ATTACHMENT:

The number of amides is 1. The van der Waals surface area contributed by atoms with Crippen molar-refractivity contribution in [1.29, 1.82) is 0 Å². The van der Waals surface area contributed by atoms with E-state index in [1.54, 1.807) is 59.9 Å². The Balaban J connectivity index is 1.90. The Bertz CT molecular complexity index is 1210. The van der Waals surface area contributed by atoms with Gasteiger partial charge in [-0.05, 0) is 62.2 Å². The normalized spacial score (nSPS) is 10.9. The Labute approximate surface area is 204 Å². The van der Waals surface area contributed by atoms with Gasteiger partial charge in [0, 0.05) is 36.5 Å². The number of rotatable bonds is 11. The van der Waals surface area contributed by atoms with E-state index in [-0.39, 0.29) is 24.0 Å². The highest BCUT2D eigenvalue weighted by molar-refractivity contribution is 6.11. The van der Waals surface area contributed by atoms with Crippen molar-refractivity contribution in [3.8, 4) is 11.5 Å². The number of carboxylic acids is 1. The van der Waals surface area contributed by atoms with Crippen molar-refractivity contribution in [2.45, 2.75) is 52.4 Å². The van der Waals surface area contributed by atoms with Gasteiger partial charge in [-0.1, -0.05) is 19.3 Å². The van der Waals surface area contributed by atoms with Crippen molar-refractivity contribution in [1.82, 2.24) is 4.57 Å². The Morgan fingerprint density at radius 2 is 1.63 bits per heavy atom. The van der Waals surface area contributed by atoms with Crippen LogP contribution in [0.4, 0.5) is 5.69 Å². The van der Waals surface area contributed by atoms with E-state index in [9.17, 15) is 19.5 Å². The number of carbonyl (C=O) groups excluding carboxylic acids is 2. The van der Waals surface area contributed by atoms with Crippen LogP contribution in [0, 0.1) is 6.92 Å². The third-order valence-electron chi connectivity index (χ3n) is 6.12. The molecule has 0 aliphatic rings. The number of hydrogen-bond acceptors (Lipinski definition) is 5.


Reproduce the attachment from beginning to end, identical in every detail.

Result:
The number of amides is 1. The van der Waals surface area contributed by atoms with Crippen molar-refractivity contribution in [1.29, 1.82) is 0 Å². The van der Waals surface area contributed by atoms with E-state index in [1.54, 1.807) is 59.9 Å². The Balaban J connectivity index is 1.90. The Bertz CT molecular complexity index is 1210. The van der Waals surface area contributed by atoms with Gasteiger partial charge in [-0.05, 0) is 62.2 Å². The normalized spacial score (nSPS) is 10.9. The Labute approximate surface area is 204 Å². The van der Waals surface area contributed by atoms with Gasteiger partial charge in [0, 0.05) is 36.5 Å². The number of rotatable bonds is 11. The van der Waals surface area contributed by atoms with E-state index in [-0.39, 0.29) is 24.0 Å². The highest BCUT2D eigenvalue weighted by molar-refractivity contribution is 6.11. The van der Waals surface area contributed by atoms with Crippen molar-refractivity contribution in [3.8, 4) is 11.5 Å². The number of carboxylic acids is 1. The van der Waals surface area contributed by atoms with Crippen molar-refractivity contribution in [2.45, 2.75) is 52.4 Å². The van der Waals surface area contributed by atoms with Gasteiger partial charge in [-0.1, -0.05) is 19.3 Å². The van der Waals surface area contributed by atoms with Crippen molar-refractivity contribution in [1.82, 2.24) is 4.57 Å². The Morgan fingerprint density at radius 2 is 1.63 bits per heavy atom. The van der Waals surface area contributed by atoms with Crippen LogP contribution in [0.4, 0.5) is 5.69 Å². The van der Waals surface area contributed by atoms with E-state index in [9.17, 15) is 19.5 Å². The number of carbonyl (C=O) groups excluding carboxylic acids is 2. The van der Waals surface area contributed by atoms with Crippen LogP contribution in [0, 0.1) is 6.92 Å². The third-order valence-electron chi connectivity index (χ3n) is 6.12. The molecule has 0 aliphatic rings. The number of hydrogen-bond acceptors (Lipinski definition) is 5.